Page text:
• Protect your wealth and your health – never say never, tragedy can strike anyone at any time. It is important to have enough cover in place, but to not be over-insured. Ultimately, your current circumstances will determine what cover is needed, but as a minimum, you should have income protection (disability cover), medical aid, and gap cover in place.
  • Build a healthy credit score – building and having a good credit score, will allow banks/institutions to grant you a loan at a lower interest rate when you need it. To start building your score, pay back the full amount due on your credit card, store accounts and cell phone contract every month and on time.
  • Start saving for RetiremeantTM – I know RetiremeantTM seems like forever from now. However, it’s more important than ever for us to focus on this investment goal as soon as possible, and ensure we have exposure to growth assets, such as equities, offshore and property. This positions us to beat inflation over time and not go backwards in real, purchasing power.

As with all things in life, these habits may seem overwhelming at first but will become easier and easier as and when we get more familiar with them, and it is essential to get them in place as soon as possible. I think Benjamin Franklin said it best, “If you fail to plan, you are planning to fail!”.

Podcast

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Money habits – Going back to Basics

We all have our own money story; we call this our relationship with money – this is shaped by our values, history, what our parents and grandparents taught us, experiences and general money habits. As Covid-19 has hit hard throughout the world, it may be a good time to sit back and try and understand what our relationship with money is, and whether or not this has changed over the last few months.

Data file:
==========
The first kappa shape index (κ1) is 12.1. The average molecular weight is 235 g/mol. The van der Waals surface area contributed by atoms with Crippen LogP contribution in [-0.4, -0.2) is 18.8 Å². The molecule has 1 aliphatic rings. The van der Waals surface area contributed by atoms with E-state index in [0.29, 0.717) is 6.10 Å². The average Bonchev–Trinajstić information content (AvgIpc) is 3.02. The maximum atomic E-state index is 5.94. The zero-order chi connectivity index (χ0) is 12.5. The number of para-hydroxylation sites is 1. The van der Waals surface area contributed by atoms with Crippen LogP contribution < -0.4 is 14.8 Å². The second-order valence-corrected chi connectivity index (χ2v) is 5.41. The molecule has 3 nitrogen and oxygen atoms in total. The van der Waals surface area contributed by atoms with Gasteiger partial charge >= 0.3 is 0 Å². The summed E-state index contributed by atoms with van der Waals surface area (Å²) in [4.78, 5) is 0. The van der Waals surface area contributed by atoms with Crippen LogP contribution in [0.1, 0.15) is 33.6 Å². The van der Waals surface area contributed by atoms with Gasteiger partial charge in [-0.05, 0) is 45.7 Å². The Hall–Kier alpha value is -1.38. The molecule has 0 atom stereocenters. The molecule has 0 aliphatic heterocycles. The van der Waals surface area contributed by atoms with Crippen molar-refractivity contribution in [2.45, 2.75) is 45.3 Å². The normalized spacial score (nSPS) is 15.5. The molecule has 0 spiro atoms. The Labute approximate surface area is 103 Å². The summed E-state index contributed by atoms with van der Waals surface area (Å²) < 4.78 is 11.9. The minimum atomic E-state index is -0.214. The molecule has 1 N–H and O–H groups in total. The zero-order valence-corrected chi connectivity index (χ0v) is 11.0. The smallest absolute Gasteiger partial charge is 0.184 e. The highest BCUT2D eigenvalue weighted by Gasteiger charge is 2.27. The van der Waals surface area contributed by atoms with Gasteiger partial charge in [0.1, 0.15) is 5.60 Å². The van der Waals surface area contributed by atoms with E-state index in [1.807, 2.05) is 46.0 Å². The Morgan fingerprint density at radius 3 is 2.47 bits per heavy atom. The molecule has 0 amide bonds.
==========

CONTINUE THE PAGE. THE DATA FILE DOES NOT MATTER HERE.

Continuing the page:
Do we have money habits that have been shaped by our history? Will these habits enable us to become financially free, or will they steer us into a never-ending money trap?

What if I told you six months back that Covid-19 was coming in 2020? That the stock market would be down 35%, and your salary would be cut by 20%? Would your money habits have changed, or would they be the same?

We’ve had numerous discussions with clients around this topic. On the one hand, clients have had to completely review their money habits – they have done a complete 180. On the other hand, we’ve had clients who have been unaffected, because they have ‘prepared’ themselves for black swan events such as this; they have not overextended themselves and know about every cent that goes in and out of their accounts.

In a time of panic and uncertainty, as is the case now, it’s extremely important that you go back to the basics and do a quick reflection about your own money habits. This will be different for each one of you, depending on which phase of life you are currently in.

Here are five tips to help you manage your money during this time:

  1. Take some time to revise or redo your budget – it’s vital that we understand what comes in versus what goes out and whether we are living within our means – we should be updating our budgets at least once a year, or when a material financial transition occurs.
  2. Remember to pay yourself first – you are investing in your financial freedom, and this should be on the top of the list.
  3. Pay off short term, high interest-bearing debt.
  4. Do not go into debt to maintain your lifestyle – this short-term gratification can have disastrous effects for your long- term goals.
  5. Last, but not least, don’t panic – although uncomfortable, it’s critical that we do not make emotional decisions and stick to our financial plan and investment strategies.

We are living in a time of chaos, and it is uncertain and uncomfortable for us all, but by understanding our relationship with money and tweaking our money habits (or even keeping the same), we can ensure we get through this pandemic stronger, and wiser.

Podcast